Clinicians express views on the digital future at #HIMSS22

The majority (56%) of clinicians participating in a large, global survey believe that “the majority” of their clinical decisions in the future will be made with tools using artificial intelligence (AI)

However, in the poll of about 3000 physicians and nurses conducted in 111 countries (including Canada) by Ipsos for Elsevier Health,  the majority of respondents expressed concern that medical and nursing school training was not keeping up with the need to educate them properly with the knowledge and skills needed to use modern technologies.

Findings from The Clinician of the Future study were released during the Health Information and Management Systems Society (HIMSS) annual meeting here and discussed during a sponsored session by Dr. Ian Chuang, chief medical officer for Elsevier Health.

Meanwhile results from HIMSS own State of Healthcare survey conducted at the end of last year and including 359 physicians from five countries was also releasee and discussed at the meeting. That report confirmed clinicians feel digital transformation is well underway with 90% of respondents identifying ongoing digital initiatives within their own organizations.

Interestingly, while many health system leaders polled in the HIMSS survey had reservations about the pace of digital transformation within healthcare, 16% of US clinicians said they felt their organizations had completed the transformation process and about half felt the process was well underway.

According to U.S.-based clinicians, tools that do not fit into clinical workflows, lack of proper training and lack of clear communication within the health organization are impeding transformation efforts. However, UK clinicians identified lack of clear communication as the top barrier to digital transformation.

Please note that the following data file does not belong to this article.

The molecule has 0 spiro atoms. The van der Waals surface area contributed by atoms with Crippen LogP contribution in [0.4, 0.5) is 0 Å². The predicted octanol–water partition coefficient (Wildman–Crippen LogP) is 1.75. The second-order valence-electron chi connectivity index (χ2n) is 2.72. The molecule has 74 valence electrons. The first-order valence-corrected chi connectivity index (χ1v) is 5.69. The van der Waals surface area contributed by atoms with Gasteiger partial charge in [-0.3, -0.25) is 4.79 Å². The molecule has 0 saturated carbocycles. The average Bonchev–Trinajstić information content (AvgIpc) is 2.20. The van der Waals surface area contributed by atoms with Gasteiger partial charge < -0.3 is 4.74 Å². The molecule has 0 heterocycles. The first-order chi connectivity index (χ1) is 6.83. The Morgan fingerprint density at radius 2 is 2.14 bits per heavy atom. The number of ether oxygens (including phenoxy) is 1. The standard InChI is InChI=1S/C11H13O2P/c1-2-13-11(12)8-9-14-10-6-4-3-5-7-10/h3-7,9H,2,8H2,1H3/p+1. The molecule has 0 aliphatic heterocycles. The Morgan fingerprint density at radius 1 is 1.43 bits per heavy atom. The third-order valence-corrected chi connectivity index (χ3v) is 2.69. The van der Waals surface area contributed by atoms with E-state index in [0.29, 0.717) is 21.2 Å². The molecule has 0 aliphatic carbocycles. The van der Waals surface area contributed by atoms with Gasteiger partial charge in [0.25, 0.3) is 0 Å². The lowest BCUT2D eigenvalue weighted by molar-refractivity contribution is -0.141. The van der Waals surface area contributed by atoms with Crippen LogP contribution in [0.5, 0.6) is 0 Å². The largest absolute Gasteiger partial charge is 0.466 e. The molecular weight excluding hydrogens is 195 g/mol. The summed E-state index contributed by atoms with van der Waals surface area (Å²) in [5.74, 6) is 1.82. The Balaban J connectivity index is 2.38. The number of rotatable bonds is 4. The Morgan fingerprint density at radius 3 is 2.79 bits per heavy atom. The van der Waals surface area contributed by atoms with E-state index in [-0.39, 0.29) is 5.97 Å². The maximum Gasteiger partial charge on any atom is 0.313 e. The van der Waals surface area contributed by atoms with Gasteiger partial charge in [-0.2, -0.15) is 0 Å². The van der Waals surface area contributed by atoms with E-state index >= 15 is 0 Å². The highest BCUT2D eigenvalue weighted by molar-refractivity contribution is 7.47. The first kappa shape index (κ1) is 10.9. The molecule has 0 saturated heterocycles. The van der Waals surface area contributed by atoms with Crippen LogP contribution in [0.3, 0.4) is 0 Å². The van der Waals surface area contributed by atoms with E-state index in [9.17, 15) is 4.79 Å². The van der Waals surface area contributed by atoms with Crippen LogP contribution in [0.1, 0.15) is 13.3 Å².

While 88% of clinicians in the HIMSS survey reported their digital skills have improved over the past year and 79% reported choosing to use digital health tools on their own initiative, respondents in the Elsevier survey were less confident of their skills in using new digital technologies.

Of those responding to the survey, 69% feel the widspread use of digital health technology will be a challenging burden on clinician responsibilities if clinicians are not appropriately supported. In addition, 83% felt training needs to be overhauled to keep pace with intro of new technologies. Dr. Chuang said there is a sense that it is not just new information that needs to be taught but rather a shift in the whole medical education paradigm. As one US clinician quoted in the report said: “There’s no time spent separately to learn technology. That education needs to be instilled into the system to ensure all doctors are educated.”

The survey also found that 69% of clinicians globally felt overwhelmed with the current volume of data they had to deal with. While 38% of the clinicians felt receiving training and education in order to remain current will be the top educational priority over the next decade, a similar percentage believe training in the effective use of digital health technologies to assist in the delivery of patient care remotely will be the second priority